Rock Art

Mfangano Island is home to two ancient rock art sites and it is possible to trek to see this Ancient Rock Art.


Lake Victoria

These rock art paintings are located in Mawanga Cave on Mfangano Island! There is another set of cave paintings at the top of the mountain on Mfangano Island at a site called Kwitone these ones are larger and more impressive. The interesting thing about the geometric paintings at Mawanga is that although they were originally painted by the Twa (Batwa) possibly more than a thousand years ago, they were actually used by the local Suba people for rain making ceremonies right up until the 1980s when the missionaries told them to stop. When the Suba arrived from Uganda as refugees around 200 years ago they found the Twa there who were hunter gatherers like the Bushmen. The Suba (Abasuba) gradually appear to have absorbed them along with some of their belief systems. Trust for African Rock Art (TARA) have recorded similar rock art (paintings and engavings) in northern Kenya, Uganda, Tanzania and Malawi and know that it exists in Zambia, Congo, Gabon and Senegal.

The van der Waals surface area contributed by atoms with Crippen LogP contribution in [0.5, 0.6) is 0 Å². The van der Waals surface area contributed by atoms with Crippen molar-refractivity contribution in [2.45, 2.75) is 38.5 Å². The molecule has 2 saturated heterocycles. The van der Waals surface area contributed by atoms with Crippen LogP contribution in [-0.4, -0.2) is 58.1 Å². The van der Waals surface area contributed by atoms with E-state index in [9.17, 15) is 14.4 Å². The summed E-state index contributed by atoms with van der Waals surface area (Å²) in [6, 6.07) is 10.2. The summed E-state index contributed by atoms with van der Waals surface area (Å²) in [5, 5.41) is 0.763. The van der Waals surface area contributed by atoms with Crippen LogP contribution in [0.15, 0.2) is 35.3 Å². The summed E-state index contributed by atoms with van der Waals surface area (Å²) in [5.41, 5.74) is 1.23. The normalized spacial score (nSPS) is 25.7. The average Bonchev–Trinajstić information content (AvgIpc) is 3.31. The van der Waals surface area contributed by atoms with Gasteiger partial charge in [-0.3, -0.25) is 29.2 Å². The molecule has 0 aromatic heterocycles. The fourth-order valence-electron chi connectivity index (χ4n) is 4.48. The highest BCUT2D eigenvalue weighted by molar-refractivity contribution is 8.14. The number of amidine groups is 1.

The Mawanga cave is especially interesting because it looks out towards Nsenze Island which is the sacred island of the Wasabi clan. They say that whenever there was a severe drought in the land there was always food to be had on this island, where a large python also lived, needless to say! It was almost as if the rain-making vibes were beamed out from the cave onto the island so that it would always provide food! TARA have recorded similar oral legends about the rain making power of the circles and spirals in eastern Uganda and they know one site there that was used for rain-making rituals until very recently and another one where people hold fertility rituals to this day. Interesting that in places like Utah in the USA similar spirals and circles are associated with fertility!

Information on the sites from Trust for African Rock Art (TARA).